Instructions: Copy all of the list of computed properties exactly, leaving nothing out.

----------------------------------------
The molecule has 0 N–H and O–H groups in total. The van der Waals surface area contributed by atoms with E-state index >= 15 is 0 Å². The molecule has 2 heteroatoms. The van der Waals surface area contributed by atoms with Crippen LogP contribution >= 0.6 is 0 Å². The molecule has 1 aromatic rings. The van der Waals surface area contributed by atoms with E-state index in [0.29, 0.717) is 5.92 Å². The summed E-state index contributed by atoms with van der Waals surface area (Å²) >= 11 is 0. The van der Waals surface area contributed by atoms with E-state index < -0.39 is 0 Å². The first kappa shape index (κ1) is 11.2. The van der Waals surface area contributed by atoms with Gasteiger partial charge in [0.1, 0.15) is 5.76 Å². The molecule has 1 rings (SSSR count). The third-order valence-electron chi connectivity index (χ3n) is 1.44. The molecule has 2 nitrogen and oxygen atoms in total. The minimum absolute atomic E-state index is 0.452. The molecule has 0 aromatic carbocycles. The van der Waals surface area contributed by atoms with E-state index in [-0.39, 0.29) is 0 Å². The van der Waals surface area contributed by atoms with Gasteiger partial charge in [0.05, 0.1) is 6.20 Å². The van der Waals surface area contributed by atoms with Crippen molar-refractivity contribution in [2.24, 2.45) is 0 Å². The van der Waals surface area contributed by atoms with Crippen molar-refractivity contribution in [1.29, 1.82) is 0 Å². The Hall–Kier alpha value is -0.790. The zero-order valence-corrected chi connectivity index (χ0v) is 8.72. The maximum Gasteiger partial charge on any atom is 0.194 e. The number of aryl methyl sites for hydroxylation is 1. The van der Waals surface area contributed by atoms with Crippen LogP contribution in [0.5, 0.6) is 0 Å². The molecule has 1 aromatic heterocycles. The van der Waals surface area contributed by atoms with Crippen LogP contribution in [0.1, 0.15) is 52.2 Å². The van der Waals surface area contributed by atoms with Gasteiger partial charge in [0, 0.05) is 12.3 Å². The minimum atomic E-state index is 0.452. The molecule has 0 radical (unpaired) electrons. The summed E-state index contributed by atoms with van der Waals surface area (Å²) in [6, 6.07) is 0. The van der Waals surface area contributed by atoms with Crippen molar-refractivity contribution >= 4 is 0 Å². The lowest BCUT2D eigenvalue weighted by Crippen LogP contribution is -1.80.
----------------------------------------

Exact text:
The molecule has 0 N–H and O–H groups in total. The van der Waals surface area contributed by atoms with E-state index >= 15 is 0 Å². The molecule has 2 heteroatoms. The van der Waals surface area contributed by atoms with Crippen LogP contribution >= 0.6 is 0 Å². The molecule has 1 aromatic rings. The van der Waals surface area contributed by atoms with E-state index in [0.29, 0.717) is 5.92 Å². The summed E-state index contributed by atoms with van der Waals surface area (Å²) >= 11 is 0. The van der Waals surface area contributed by atoms with E-state index < -0.39 is 0 Å². The first kappa shape index (κ1) is 11.2. The van der Waals surface area contributed by atoms with Gasteiger partial charge in [0.1, 0.15) is 5.76 Å². The molecule has 1 rings (SSSR count). The third-order valence-electron chi connectivity index (χ3n) is 1.44. The molecule has 2 nitrogen and oxygen atoms in total. The minimum absolute atomic E-state index is 0.452. The molecule has 0 aromatic carbocycles. The van der Waals surface area contributed by atoms with E-state index in [-0.39, 0.29) is 0 Å². The van der Waals surface area contributed by atoms with Gasteiger partial charge in [0.05, 0.1) is 6.20 Å². The van der Waals surface area contributed by atoms with Crippen molar-refractivity contribution in [2.24, 2.45) is 0 Å². The van der Waals surface area contributed by atoms with Crippen molar-refractivity contribution in [1.29, 1.82) is 0 Å². The Hall–Kier alpha value is -0.790. The zero-order valence-corrected chi connectivity index (χ0v) is 8.72. The maximum Gasteiger partial charge on any atom is 0.194 e. The number of aryl methyl sites for hydroxylation is 1. The van der Waals surface area contributed by atoms with Crippen LogP contribution in [0.5, 0.6) is 0 Å². The molecule has 1 aromatic heterocycles. The van der Waals surface area contributed by atoms with Crippen LogP contribution in [0.1, 0.15) is 52.2 Å². The van der Waals surface area contributed by atoms with Gasteiger partial charge in [0, 0.05) is 12.3 Å². The minimum atomic E-state index is 0.452. The molecule has 0 radical (unpaired) electrons. The summed E-state index contributed by atoms with van der Waals surface area (Å²) in [6, 6.07) is 0. The van der Waals surface area contributed by atoms with Crippen molar-refractivity contribution >= 4 is 0 Å². The lowest BCUT2D eigenvalue weighted by Crippen LogP contribution is -1.80.